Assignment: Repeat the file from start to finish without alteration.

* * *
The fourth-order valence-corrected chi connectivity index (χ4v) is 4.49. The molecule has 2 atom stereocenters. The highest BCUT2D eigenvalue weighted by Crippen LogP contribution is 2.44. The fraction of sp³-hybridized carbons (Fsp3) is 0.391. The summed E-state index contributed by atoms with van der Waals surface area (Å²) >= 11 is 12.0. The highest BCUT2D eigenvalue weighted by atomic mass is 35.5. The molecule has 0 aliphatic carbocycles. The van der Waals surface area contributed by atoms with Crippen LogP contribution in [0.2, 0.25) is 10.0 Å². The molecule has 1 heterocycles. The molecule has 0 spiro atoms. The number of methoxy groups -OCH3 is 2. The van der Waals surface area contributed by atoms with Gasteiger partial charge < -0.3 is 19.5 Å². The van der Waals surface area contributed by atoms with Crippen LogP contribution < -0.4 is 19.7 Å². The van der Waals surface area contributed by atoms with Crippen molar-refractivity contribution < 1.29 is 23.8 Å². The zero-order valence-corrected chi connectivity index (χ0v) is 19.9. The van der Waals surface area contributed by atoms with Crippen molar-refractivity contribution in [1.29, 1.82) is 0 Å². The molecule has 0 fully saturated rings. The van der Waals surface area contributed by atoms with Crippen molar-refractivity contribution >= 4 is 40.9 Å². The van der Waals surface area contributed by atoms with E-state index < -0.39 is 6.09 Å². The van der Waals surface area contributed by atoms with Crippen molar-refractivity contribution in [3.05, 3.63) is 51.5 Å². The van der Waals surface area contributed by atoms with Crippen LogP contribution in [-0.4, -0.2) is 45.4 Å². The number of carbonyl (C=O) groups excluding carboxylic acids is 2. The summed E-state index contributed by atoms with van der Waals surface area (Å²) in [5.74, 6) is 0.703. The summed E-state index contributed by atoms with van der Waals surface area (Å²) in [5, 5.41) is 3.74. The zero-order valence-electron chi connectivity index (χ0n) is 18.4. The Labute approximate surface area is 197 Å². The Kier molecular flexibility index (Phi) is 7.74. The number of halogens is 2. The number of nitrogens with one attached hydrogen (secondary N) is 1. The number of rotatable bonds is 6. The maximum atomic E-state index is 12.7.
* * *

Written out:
The fourth-order valence-corrected chi connectivity index (χ4v) is 4.49. The molecule has 2 atom stereocenters. The highest BCUT2D eigenvalue weighted by Crippen LogP contribution is 2.44. The fraction of sp³-hybridized carbons (Fsp3) is 0.391. The summed E-state index contributed by atoms with van der Waals surface area (Å²) >= 11 is 12.0. The highest BCUT2D eigenvalue weighted by atomic mass is 35.5. The molecule has 0 aliphatic carbocycles. The van der Waals surface area contributed by atoms with Crippen LogP contribution in [0.2, 0.25) is 10.0 Å². The molecule has 1 heterocycles. The molecule has 0 spiro atoms. The number of methoxy groups -OCH3 is 2. The van der Waals surface area contributed by atoms with Gasteiger partial charge < -0.3 is 19.5 Å². The van der Waals surface area contributed by atoms with Crippen LogP contribution < -0.4 is 19.7 Å². The van der Waals surface area contributed by atoms with Crippen molar-refractivity contribution < 1.29 is 23.8 Å². The zero-order valence-corrected chi connectivity index (χ0v) is 19.9. The van der Waals surface area contributed by atoms with Crippen molar-refractivity contribution in [1.29, 1.82) is 0 Å². The molecule has 0 fully saturated rings. The van der Waals surface area contributed by atoms with Crippen molar-refractivity contribution >= 4 is 40.9 Å². The van der Waals surface area contributed by atoms with E-state index < -0.39 is 6.09 Å². The van der Waals surface area contributed by atoms with Crippen molar-refractivity contribution in [3.05, 3.63) is 51.5 Å². The van der Waals surface area contributed by atoms with Crippen LogP contribution in [-0.4, -0.2) is 45.4 Å². The number of carbonyl (C=O) groups excluding carboxylic acids is 2. The summed E-state index contributed by atoms with van der Waals surface area (Å²) in [5.74, 6) is 0.703. The summed E-state index contributed by atoms with van der Waals surface area (Å²) in [5, 5.41) is 3.74. The zero-order valence-electron chi connectivity index (χ0n) is 18.4. The Labute approximate surface area is 197 Å². The Kier molecular flexibility index (Phi) is 7.74. The number of halogens is 2. The number of nitrogens with one attached hydrogen (secondary N) is 1. The number of rotatable bonds is 6. The maximum atomic E-state index is 12.7.